Look Who’s Talking

By Steven Libowitz   |   February 8, 2018
Ensemble Theatre Co. – “the City of Conversation” publicity 1/25/18 1st Congregational Church

Anthony Giardina‘s 2010 play The City of Conversation has proven to be even more prophetic than even he might have imagined. Set in Washington, D.C., during three important periods in recent American politics, the play spans nearly 30 years, from Fall of 1979 to January 2009, and traces the evolution of 1960s-raised Hester Ferris from Georgetown political hostess whose posh dinner parties influence legislation under President Carter to activists against Reagan to the Obama inauguration. Along the way, trying to keep a fracturing family together over the years and newer generations gets pit against defending opposing political views, making for a compelling and moving drama.

Sharon Lawrence, the veteran actress (TV’s NYPD Blue), stars as Hester, with new recent Santa Barbara resident Meredith Baxter (Family Ties) portraying her older sister. Lawrence, who is making her Santa Barbara theatrical debut with the work that plays at Ensemble Theater’s New Vic Theater February 8-25, She shared her perspective on the play and its place in our times over the phone last week.

Q. What drew you to the role?

A. I loved the play, but also she’s one of those characters that requires everything of your skill set – concentration, clear diction, stamina. There are so many female roles, and they all have such depth and dimension.

I understand this is a pretty topical play, even if it’s set over a 30-years span.

Yes. The ’16 election made it even clearer: congressional members don’t compromise. They don’t practice that art anymore. It’s not in fashion. But this play takes place when Georgetown was where many relationships and agreements were formed around dining tables hosted by women like my character. Congressmen got to know each other off the Hill, with a drink and a cigar. This is how women wielded power back then, in softer ways. But now there’s no compromise at all. It’s become the platform to just say no. The play is very well-crafted. It’s about opening your mind.

So, in these divisive times, how are audiences not set against each other?

Well, they might be. But the playwright asks us to look at both sides. The characters present their arguments so cogently and with respect, which debates had back then. But at some point, loyalty becomes the issue. Philosophical ideas matter, but loyalty and family are also part of identity. Where does one give way to the other? Passion is powerful, but it cost something.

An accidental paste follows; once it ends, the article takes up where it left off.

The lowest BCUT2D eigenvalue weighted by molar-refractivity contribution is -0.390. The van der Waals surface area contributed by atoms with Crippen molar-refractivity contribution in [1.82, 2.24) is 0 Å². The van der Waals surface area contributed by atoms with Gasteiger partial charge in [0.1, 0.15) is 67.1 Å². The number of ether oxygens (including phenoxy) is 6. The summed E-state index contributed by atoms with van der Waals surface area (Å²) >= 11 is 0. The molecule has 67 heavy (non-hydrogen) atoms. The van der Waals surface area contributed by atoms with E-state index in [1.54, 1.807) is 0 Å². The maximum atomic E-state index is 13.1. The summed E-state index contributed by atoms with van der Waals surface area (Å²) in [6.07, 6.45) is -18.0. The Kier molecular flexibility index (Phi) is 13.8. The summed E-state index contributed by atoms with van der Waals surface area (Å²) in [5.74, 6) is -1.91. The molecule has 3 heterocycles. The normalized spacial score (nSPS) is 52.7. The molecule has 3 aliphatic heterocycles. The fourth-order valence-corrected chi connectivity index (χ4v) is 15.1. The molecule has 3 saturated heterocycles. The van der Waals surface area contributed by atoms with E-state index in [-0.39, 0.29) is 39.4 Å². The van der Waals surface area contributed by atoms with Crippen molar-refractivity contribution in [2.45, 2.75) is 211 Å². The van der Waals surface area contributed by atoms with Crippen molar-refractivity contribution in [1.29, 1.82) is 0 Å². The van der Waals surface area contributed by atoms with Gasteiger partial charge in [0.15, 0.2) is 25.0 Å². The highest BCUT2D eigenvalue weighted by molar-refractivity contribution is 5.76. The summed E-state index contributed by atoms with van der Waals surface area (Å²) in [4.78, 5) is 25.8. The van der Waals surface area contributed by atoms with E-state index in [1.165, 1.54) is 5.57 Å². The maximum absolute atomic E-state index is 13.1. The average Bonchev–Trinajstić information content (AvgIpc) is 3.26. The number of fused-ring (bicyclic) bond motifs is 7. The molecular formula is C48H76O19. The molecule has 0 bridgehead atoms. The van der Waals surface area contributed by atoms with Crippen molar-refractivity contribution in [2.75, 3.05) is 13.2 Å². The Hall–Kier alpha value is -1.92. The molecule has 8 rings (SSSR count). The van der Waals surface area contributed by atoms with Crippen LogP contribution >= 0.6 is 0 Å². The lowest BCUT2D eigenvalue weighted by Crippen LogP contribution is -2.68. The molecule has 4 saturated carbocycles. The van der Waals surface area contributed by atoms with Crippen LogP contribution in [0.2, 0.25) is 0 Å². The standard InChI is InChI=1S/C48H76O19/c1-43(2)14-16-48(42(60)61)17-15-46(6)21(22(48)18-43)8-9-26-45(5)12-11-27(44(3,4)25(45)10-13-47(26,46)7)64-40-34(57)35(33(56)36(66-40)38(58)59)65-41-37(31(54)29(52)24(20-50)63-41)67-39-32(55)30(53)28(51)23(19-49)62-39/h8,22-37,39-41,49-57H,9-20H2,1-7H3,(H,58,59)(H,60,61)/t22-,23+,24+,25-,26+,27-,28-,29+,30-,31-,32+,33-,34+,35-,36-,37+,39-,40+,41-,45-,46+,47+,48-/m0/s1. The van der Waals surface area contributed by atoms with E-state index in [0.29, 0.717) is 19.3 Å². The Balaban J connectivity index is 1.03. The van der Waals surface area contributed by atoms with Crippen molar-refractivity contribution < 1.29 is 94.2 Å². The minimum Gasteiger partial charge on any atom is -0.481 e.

Has there been an impact for you?

There’s an interesting argument that a Senator makes about shifting culture. It’s a funny gray area that the playwright articulates well. I’m not shifting. But (the play) has allowed me to hear more about the gray area where people live, to hear the other side, and that tradition can be part of identity.

Do you have a preference for film versus TV or the theater?

I don’t mean to be cheeky, but it’s like asking “Do you prefer Chinese or Italian food?” They’re all good! Fortunately, I don’t have to choose one or the other. But I have to be on stage with a company of people in front of a live audience, because it’s sacred. It takes a little more sacrifice because you give up weekends, and your family and life are put on hold. But it’s one of the rare times that we all come together in one place, agreeing that we’re going to focus on this one event without distractions. It’s a symbiotic relationship that to me is very gratifying. I love being on stage, and I love being in the audience. I have subscriptions to just about every theater in L.A. It feeds me artistically, spiritually, and emotionally.

(Ensemble’s production of The City of Conversation begins previews on Thursday, February 8, opens on Saturday, February 10, and runs through Sunday, February 25, at The New Vic, 33 W. Victoria Street.)

Local Docs Close out SBIFF

Santa Barbara filmmakers haven’t always been thrilled with the level of exposure for their films at the Santa Barbara International Film Festival (SBIFF), even though there are separate categories for features and shorts as well as short documentaries, and most of the programs get at least one playing in a larger theater. But this year, the nonfiction auteurs certainly aren’t being given, ahem, short shrift at SBIFF 2018, as the six Santa Barbara Documentary Shorts will screen together Saturday night at the Arlington Theatre as the festival’s Closing Night Film.